## About

A graph view displays numeric information visually, which makes it easier to understand large quantities of data. For displaying a single data value, a gauge is often more effective than a graph.

Graphs often reveal patterns and trends that text-based displays cannot.

However, when precise values are needed, graphs should be supplemented with other data displays, such as tables.

A graph is displayed on a background, called the graph canvas.

All graph types with the exception of scatter and radar graphs can be 2-dimensional (2D) or 3-dimensional (3D). Not all types of graphs are appropriate for all types of data.

## Articles Related

## Type

### Bar

### Line

### Area

### Pie

Shows data sets as percentages of a whole.

Pie graphs are useful for comparing parts of a whole, such as sales by region or by district.

Styles:

- Solid Fill
- Gradient Fill
- Pattern Fill

### Line-Bar

Subtypes available:

- Standard
- Stacked

Plots two sets of data with different ranges, one set as bars, and one set as lines overlaid on the bars.

Line bar graphs are useful for showing trend relationships between data sets.

Styles:

- Rectangle
- Triangle
- Cylinder
- Diamond
- Gradient
- Pattern Fill

Restrictions:

- You cannot drag and drop measure labels.

### Time Series Line

Plots time series data. It scales the horizontal axis based on the time that has elapsed between data points.

A time series line graph requires a single date or date-time data column to be selected on the horizontal axis. It has a single vertical axis, but supports multiple data series.

### Pareto

Is a form of bar graph and line graph that displays criteria in descending order. In this graph type, the line shows a cumulative total of the percentages.

Pareto graphs are useful for identifying significant elements, such as best and worst or most and least.

Styles:

- Rectangle
- Triangle
- Cylinder
- Diamond
- Gradient
- Pattern Fill

Restrictions:

- A pareto graph can have only one measure.

### Scatter

A scatter graph requires at least two measures. For example, you can plot one measure column on the horizontal axis and another measure column on the vertical axis. These measures are plotted for values on the Group By axis.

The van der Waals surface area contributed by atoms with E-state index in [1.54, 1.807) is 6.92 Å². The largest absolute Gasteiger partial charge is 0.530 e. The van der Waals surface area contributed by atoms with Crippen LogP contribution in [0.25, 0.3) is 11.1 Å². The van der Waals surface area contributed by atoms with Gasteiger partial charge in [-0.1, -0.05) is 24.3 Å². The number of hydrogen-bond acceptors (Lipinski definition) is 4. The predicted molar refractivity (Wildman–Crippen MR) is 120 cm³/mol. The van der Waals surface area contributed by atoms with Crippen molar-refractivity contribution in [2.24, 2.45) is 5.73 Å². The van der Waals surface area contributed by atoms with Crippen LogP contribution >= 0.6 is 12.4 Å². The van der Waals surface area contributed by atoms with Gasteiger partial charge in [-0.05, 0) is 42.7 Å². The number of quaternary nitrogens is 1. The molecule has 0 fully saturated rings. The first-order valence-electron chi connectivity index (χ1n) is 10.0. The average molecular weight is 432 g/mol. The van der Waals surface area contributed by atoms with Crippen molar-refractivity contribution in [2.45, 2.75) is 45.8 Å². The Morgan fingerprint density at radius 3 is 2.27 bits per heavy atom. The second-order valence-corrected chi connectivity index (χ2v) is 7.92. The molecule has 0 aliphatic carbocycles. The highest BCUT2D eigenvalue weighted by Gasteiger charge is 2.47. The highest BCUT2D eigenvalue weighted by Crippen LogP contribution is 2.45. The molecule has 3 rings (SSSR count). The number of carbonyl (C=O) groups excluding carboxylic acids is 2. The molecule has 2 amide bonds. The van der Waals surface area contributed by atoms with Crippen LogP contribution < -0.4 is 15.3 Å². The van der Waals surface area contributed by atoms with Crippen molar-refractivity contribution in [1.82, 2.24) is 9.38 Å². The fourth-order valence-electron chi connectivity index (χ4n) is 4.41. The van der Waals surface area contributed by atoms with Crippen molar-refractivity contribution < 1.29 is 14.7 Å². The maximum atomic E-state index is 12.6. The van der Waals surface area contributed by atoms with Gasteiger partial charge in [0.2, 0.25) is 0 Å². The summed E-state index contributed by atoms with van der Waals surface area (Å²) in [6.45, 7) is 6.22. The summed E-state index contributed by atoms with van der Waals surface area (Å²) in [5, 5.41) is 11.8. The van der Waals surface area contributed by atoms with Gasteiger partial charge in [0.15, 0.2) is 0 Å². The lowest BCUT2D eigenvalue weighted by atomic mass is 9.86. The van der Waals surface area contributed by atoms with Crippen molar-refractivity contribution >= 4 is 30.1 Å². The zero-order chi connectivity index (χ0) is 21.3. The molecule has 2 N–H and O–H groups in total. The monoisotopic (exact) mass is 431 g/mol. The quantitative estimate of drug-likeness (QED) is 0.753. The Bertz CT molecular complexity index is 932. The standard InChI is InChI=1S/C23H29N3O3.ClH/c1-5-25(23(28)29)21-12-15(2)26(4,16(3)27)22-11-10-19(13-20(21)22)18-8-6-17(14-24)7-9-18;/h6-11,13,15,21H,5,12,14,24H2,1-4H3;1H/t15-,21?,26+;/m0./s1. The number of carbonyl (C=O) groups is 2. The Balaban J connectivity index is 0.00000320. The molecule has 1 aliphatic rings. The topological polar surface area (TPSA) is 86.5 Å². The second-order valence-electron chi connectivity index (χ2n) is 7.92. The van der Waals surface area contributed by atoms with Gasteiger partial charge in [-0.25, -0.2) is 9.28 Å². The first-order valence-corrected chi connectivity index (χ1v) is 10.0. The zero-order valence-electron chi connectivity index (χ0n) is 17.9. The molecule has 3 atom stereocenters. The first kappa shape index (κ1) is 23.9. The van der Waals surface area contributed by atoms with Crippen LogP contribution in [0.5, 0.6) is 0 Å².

Styles:

- Standard Scatter
- Scatter-with-Lines

### Bubble

Is a variation of a scatter graph that displays data elements as circles (bubbles). It shows three variables in two dimensions. One value is represented by the location of the circle on the horizontal axis. Another value is represented by the location of the circle on the vertical axis. The third value is represented by the radius of the circle.

Bubble graphs are useful for:

- plotting data with three variables,
- and displaying financial data over a period of time.

Restrictions:

- A bubble graph requires at least three measures. Plot one measure on the horizontal axis, another measure on the vertical axis, and a third measure on the bubble size axis.
- you cannot drag and drop measure labels.

### Radar

Plots the same information as a bar graph, but instead displays data radiating from the centre of the graph. Each data element has its own value axis.

Radar graphs are useful for examining overlap and distribution.

## Logarithmic scale

In 11G, the logarithmic scale behaves in the following ways:

- If you specify the scale limits, then the scale limits for the logarithmic scale must be powers of 10 only. If the number that you specify is not an exact power of 10, then the power of 10 closest to the number that you specify is used.
- If you let the system determine the scale, then the lower limit changes dynamically based on the measure used.

In previous releases, the logarithmic scale behaved in the following ways:

- If you specified the scale limits, then the scale limits for the logarithmic scale were numbers fully divisible by 10. If the number that you specified was not divisible by 10, then the number closest to the number that you specified that was fully divisible by 10 was used.
- If you let the system determine the scale, then the lower limit always started at 1 and the upper limit changed based on the measures used.

## Conditional formatting

Conditional formatting enables you to customize the appearance of a graph based on conditions applied to columns. The formatting is applied to the column values that meet the condition.

You can specify a color in which to display graph data based upon a specific column value, or range of column values that meet the condition specified for the column.

11G:

10G:

For example:

- Conditionally changing the color of a graph based on specific column values.

A user wants to create a bar graph to compare sales between two beverages, Lemonade and Cola. When creating a bar graph the user specifies two conditions, one where the bar representing Lemonade sales is yellow, and another where the bar representing Cola sales is blue.

- Conditionally changing the color of a graph based on a range of column values.

A sales manager wants to create a bar graph to compare sales for all reps across two sales bands.When creating a bar graph the sales manager specifies two conditions, one where the bar is red for all sales reps with sales less than 250,000, and another where the bar is green for all sales reps with sales greater than 250,000.

## Sort Order

In 11g, it is not possible to sort data in a graph using a column that is not included in the view. You have to add the column in the view (and hiding it required) to apply the sort order